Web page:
I also saw the process for making the photopolymer stamps. The stamp molds are a very large plastic sheet (maybe 5′ x 3.5′ to make 6-8 sets at a time?) laid on a table. An arm sweeps over it to fill it with photopolymer “goo” (really – the technical term my guide used), then a mask is laid over it, and then a lid is closed and light is shined onto the goo. Think a tanning bed for stamps! Then they get washed in a separate machine, and more light curing before being cut.
The day I was visiting there were 2 women working in the ink department filling ink bottles. I had always envisioned a long, mechanized assembly line with hundreds of bottles of ink running through at a time. In reality, there is a nice bit of automated machinery for filling a precise amount of ink, and for putting labels on, but bottles are hand-placed into the machines 2 at a time, and the nozzles and caps are put on by hand. As it happened, ink pads weren’t being worked on while I was there.
I did get to see some cardstock being cut on a huge, machine-powered (but human-aligned) paper cutter…all of us would love to have that machine for class prep! I also saw the automated paper counting/stacking line that makes our paper packs in operation.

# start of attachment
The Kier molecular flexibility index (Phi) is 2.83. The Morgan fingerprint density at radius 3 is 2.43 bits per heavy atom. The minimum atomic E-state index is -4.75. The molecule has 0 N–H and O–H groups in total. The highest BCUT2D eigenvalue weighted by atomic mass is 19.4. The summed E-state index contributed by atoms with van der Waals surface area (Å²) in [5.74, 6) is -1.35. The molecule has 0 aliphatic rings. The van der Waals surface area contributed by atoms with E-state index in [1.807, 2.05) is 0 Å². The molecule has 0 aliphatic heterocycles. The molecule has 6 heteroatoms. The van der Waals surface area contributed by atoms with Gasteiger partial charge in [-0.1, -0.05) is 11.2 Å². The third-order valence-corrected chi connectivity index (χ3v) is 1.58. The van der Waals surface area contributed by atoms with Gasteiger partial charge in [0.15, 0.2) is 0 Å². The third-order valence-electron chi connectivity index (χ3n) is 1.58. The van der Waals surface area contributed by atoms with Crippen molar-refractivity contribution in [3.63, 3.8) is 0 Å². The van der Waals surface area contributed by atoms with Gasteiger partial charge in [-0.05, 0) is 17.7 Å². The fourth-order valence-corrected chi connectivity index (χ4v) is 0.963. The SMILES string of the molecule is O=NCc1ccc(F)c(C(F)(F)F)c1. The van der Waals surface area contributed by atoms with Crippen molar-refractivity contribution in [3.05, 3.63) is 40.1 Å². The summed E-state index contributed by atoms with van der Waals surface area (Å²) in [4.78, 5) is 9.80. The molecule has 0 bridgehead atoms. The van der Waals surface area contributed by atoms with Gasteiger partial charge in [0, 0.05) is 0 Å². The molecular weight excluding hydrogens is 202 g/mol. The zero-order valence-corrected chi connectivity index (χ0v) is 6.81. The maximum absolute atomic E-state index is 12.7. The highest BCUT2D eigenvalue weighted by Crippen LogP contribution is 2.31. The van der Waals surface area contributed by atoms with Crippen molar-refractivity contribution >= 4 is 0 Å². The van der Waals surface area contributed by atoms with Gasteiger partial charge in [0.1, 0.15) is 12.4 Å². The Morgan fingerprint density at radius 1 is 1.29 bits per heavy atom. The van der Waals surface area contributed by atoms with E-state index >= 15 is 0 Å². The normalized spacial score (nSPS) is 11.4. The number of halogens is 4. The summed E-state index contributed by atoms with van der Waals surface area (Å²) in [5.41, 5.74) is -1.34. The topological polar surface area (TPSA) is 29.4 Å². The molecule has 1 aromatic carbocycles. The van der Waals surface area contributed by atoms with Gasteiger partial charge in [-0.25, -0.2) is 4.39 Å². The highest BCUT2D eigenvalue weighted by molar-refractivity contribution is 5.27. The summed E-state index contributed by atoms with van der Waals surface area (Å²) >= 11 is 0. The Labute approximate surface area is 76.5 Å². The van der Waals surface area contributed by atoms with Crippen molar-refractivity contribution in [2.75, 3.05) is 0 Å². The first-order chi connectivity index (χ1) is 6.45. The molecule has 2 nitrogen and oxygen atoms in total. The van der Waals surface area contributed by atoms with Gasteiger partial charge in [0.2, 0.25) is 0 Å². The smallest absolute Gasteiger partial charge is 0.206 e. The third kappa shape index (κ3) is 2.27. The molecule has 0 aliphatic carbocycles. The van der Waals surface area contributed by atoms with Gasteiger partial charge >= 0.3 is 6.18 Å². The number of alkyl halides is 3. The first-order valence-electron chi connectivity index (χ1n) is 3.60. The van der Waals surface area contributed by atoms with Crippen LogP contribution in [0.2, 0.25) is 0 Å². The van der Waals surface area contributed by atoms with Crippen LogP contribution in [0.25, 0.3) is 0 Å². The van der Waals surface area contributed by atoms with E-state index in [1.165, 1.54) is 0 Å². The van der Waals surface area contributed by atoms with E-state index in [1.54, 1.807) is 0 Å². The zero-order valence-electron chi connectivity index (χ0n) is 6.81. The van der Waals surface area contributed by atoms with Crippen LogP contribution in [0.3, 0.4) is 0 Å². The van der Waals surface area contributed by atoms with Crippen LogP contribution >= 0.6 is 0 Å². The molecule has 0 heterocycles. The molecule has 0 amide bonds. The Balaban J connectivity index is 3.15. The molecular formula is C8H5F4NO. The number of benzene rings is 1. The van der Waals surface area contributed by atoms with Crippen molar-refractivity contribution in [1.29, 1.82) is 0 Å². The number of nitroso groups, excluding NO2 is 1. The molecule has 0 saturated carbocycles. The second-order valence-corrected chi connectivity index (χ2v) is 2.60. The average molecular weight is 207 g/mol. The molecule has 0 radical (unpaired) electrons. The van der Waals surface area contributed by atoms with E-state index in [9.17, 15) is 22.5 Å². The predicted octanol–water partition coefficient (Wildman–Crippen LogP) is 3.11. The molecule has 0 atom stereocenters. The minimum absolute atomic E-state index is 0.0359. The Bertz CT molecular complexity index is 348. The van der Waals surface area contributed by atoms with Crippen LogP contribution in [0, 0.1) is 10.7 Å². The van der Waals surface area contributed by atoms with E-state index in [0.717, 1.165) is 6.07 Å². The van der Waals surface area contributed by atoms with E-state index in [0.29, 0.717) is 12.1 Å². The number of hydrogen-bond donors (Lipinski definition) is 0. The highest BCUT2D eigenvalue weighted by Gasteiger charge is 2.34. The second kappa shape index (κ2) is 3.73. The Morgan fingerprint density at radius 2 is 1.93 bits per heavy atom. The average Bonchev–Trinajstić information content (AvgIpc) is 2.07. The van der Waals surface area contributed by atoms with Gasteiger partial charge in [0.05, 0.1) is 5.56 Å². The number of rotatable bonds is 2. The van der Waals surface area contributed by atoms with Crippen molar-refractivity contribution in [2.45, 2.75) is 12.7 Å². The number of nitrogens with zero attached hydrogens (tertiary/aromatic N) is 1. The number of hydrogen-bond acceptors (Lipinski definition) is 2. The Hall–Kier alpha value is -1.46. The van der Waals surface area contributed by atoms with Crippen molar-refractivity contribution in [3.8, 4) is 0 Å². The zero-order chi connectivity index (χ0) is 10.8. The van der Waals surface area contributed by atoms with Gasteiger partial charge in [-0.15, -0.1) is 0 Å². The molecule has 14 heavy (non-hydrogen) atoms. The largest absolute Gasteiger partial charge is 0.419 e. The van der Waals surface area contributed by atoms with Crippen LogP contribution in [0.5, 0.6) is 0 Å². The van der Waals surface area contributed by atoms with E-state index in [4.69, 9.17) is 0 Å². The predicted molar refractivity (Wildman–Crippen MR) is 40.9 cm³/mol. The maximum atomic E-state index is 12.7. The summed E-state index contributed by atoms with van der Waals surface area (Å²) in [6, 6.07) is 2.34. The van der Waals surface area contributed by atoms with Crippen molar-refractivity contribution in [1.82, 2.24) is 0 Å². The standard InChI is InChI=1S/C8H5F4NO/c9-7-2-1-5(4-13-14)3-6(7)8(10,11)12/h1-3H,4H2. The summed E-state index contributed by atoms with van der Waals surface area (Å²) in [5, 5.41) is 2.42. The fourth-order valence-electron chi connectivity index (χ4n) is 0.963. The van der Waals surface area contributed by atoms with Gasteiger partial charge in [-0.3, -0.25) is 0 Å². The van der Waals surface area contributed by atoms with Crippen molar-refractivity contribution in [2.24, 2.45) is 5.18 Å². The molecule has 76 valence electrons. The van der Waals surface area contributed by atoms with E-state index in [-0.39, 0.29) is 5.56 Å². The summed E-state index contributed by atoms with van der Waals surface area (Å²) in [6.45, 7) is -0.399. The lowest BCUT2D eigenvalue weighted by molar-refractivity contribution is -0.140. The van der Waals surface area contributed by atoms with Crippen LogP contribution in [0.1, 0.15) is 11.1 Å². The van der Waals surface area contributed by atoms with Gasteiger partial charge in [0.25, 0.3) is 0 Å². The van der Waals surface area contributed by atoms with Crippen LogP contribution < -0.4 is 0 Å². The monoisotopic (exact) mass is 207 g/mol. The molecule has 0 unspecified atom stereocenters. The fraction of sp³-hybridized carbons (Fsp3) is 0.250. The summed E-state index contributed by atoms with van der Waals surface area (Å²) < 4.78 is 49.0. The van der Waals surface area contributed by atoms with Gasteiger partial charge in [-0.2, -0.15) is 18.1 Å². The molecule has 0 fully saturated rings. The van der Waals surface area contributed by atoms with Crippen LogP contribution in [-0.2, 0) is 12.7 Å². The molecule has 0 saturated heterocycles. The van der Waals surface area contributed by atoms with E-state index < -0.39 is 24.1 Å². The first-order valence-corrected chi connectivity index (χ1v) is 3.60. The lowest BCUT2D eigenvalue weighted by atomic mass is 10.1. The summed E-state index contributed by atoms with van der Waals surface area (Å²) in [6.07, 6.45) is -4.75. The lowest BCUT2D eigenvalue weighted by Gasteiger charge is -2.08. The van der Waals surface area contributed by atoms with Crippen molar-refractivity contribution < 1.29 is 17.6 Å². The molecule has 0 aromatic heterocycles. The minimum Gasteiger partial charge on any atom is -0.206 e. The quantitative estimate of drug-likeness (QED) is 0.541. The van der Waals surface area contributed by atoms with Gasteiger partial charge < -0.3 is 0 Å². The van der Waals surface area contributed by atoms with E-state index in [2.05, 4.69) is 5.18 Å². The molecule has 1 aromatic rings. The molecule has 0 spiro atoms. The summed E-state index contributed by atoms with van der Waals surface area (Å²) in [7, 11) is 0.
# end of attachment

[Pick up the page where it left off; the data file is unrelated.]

As I love both Stampin’ Up! and industrial tours of all kinds this was right up my alley! I really enjoyed getting to meet several of the people who make our products, and to see the processes. If you’re ever passing through southern Utah I encourage you to stop in and see if you can get a tour!
Blog-iversary Blog Candy!
Retired Rubber Rummage Sale
8:00 am – 1:00 pm
Nancy’s Craft Room in Scottsdale
Stamps, dies, ribbon, embellishments, cardstock, Designer Series Paper, ink pads/refills/markers and more! Shop early for best selection. Cash and credit card/debit cards only.